But a gang of disaffected terminally online assholes meming Trump into office for the lulz wasn’t enough to paint the whole picture.

    In the months that followed I kept looking. I listened to Pod Save America, watched Saturday Night Live, and asked what would make people vote against their own interest. I saw the New York Times fixate on Hillbilly Elegy and a need to understand the “soul” of rural white America. 

    For the first year or so a diet of liberal outrage and schadenfreude was enough to carry me through. Mainlining Crooked Media and hearing stories of how Trump’s blundering cost his base more than he ever gained them felt — if not good — at least satisfying on some level.

    Surely his supporters would wake up and see what a terrible mistake they’d made. Surely our side would be vindicated; after all, we were the rational ones.

    After awhile I realized that vindication wasn’t going to come.

    Destroyed with facts and logic

    To figure out why, I had to go back to 2003.

    For a certain type of guy — white, secular, liberal-ish — coming of age at the end of history meant that we had won. America was the champion of the world; our righteous values would spread both within our borders and across the globe, and any lingering pockets of backwardness, well — nothing a little military or intellectual curb-stomping wouldn’t set straight.

    Jon Stewart and Stephen Colbert; Richard Dawkins and Christopher Hitchens; Trey Parker, Matt Stone, and Mike Judge were our oracles. We lived in the best of all possible worlds, and anyone who disagreed would be placed in line for the Progress Engine to take care of. You make an omelette, you break eggs, and eventually the system finds a way to break fewer.

    (Or it doesn’t. Who knows? Who cares?)

    We had a nebulous, unshakable conviction born from never knowing true hardship. We’d been given the world to fuck around in, and with all the manifest destiny of money, guns, and freedom on our side, we’d never have to find out.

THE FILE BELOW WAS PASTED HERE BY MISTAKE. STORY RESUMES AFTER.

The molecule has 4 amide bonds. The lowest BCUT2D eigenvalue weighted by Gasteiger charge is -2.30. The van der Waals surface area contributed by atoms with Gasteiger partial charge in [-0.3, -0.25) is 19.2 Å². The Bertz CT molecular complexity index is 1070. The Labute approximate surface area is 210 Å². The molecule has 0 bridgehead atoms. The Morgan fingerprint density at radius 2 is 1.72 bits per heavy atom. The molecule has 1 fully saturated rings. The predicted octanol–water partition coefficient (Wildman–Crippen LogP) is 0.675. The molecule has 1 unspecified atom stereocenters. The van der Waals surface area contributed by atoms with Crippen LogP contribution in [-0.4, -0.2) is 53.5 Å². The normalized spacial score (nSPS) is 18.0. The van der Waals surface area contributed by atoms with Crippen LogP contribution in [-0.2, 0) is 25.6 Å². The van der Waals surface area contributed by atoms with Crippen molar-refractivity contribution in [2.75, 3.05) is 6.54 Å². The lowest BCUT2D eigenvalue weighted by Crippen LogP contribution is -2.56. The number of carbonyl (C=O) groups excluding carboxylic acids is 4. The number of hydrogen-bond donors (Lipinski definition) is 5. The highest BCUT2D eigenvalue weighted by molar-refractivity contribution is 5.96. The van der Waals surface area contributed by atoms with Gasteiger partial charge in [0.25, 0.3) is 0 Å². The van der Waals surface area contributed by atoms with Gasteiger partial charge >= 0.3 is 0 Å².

The millennium wore on. The war machine raged. The bubble burst, the economy imploded, and reality increasingly refused to conform to our expectations. Cracks started to form.

    But things would be fine. We held a rally to restore sanity and/or fear. We occupied Wall Street. Obama would make everything normal again.

    He did. Only what was normal anymore?

    Present day, present time

    For someone at the top of the pile, the pile can be hard to see.

    Until the foundation starts to crack.

    America’s story was never one of inevitable progress.

    It’s the greatest machine ever created for extracting value and funneling it upward.

    But the “liberal democracy”?

    At best, a system that could be coaxed to reform through mass demands for change.

    At worst, a shifting mask of respectable apologia built to cover an ongoing legacy of slavery, expropriation, neocolonial violence and subjugation.

    Watching the foundation crumble, one response is to double down.

    Say the hierarchy is good, actually. The shortest path to power is the best. The ends justify the means.

    Morality, truth, scientific fact, all expendable on the scramble upward. Bonus points for stoking xenophobia and bigotry on the way.

    In the end, Trump’s win was entirely consistent with the past 40 years of American political and economic policy.

    Capitalism turns to fascism when times get tough, and they’re tough enough now that the cracks are too big to ignore.

    I finally had an explanation that made sense.

    It was time for a new question:

    What am I gonna do about it?


    I credit a few factors for the divergence I found from the reactionary nihilism of 4chan’s later years.

    • Generally progressive, internationally-minded parents;
    • A lively curiosity bolstered by a great public education;
    • Being in the right place at the right time to dodge the Great Recession;
    • A deep-seated boredom with whiteness and maleness as social defaults.

    I didn’t see myself in stories about what men should want or be, so it was that much easier to look outside of them for wisdom and inspiration when the time came.

    And that’s where this is going, in the next installment.

    Having dismantled a lot of the received wisdom of a liberal American upbringing, I was getting ready to replace it.

    By the time the pandemic hit, the pretzel arc of history in my mind was brittle enough to shatter in a stiff wind.

    2020 took it and suplexed it into the sun.

  • Local Seattle Action: I-135 Passes!

    Local Seattle Action: I-135 Passes!

    The Seattle social housing initiative that House Our Neighbors worked to get on the February 2023 ballot has officially passed.

    The city of Seattle is now required to set up a social housing authority with the mandate to create and maintain social housing in the city.

    As described in an earlier post, social housing is publicly owned, mixed income housing that has been used to good effect in cities like Vienna to fill a need for equitable housing across the income spectrum.

    It’s still very early days, and the authority has yet to score its initial funding (a second ballot initiative might end up being needed), but this is an undeniable progressive win for housing justice advocates in Seattle, and just the sort of non-reformist reform that we need to solve urgent problems facing the city.

  • Review: Disco Elysium

    Review: Disco Elysium